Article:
The Lost Art of the Thank-You Note

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Here in the South, no one has to tell us to say thank you. We say it all the time.

Thanks for holding the door. Thanks for going to lunch with me. Thank you for pretending not to notice when my kid whines through our entire phone call. Thanks for being you. Thanks so much for all you do.

Thank you rolls off the tongue as easy as please. It just can’t seem to find its way to pen and paper anymore. Thank-you notes are a lost art. That’s something we aim to change starting with the handy little guide below.

When to pen your appreciation

Most of the time, thanks can expressed in person, with a quick text or email, or even through a post on social media. Some occasions, though, warrant a handwritten note. You should pen your appreciation for each of the following: gifts, job interviews, free overnight stays in someone’s home, free help from a friend or professional, and any relationship moments that are especially meaningful to you.

Related: Show gratitude to the teachers in your life by encouraging them to enter Dave Ramsey's Teacher Appreciation Giveaway!

Why writing is better than saying

Writing a thank-you note takes a little bit of time. It requires getting a card, grabbing a pen, and processing your thoughts. That’s probably why most stick with a verbal thanks—it’s quick and easy.

The very act of sending a thank-you note acknowledges that the person you’re sending it to sacrificed time for you. Your note makes the warm fuzzies they felt when picking out your gift or lending a helping hand come full circle.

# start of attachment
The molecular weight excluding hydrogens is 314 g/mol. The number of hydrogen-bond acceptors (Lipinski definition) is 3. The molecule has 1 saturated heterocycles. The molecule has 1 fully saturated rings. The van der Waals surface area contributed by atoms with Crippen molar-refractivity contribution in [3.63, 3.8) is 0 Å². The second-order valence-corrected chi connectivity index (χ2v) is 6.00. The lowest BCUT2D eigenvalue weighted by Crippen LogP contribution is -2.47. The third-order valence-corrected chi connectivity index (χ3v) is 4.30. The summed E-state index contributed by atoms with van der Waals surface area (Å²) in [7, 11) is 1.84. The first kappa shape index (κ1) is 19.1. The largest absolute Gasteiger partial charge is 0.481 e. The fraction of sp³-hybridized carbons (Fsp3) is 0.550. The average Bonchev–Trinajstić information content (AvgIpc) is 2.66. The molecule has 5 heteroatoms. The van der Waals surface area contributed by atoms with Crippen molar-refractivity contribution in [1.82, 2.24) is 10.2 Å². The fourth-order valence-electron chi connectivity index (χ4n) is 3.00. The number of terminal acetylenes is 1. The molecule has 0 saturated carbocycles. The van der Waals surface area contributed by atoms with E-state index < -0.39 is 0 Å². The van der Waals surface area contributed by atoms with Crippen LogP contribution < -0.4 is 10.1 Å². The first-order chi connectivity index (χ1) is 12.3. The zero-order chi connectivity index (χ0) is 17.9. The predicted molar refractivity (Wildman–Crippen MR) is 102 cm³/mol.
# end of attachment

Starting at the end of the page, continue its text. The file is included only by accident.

How to keep it simple

If you’re really going to start sending thank-you notes more regularly, you’ve got to make it easy on yourself. You can do that by having a set of thank-you cards on hand at all times—in your purse or stashed in an easy-to-grab location at your house. Then as soon as one of the occasions mentioned above takes place, grab a card and get to writing. Keep your message simple and don’t overdo it. If your gushing sounds like too much, it probably is.

A few etiquette tips and tricks

1. Challenge yourself to begin the note with anything but “Thank you.” Instead use words that express the why behind your thanks. You might start with “We had such a wonderful time staying with you and your family” or “How did you know that dark chocolate is my absolute favorite treat?”

2. Be sure to appreciate the person—and the time you spent with them—not just the material items you received.

3. Have your kids participate in sending thank-you notes for birthday gifts. Depending on age, this might mean they write out the entire card or just sign their name. For kids who love art, a drawing is a perfectly acceptable way to say thanks.

There is, of course, one exception to all of these rules: If you have a new baby and a friend tells you you’re off the hook for sending her a thank-you card, by all means, please take her up on the offer.

For the rest of us, there’s no excuse. Jotting a quick note of gratitude takes time but not much of it. Keep thank-you cards nearby and be on the lookout for a reason to write.

personal-development | @ChrisBrownOnAir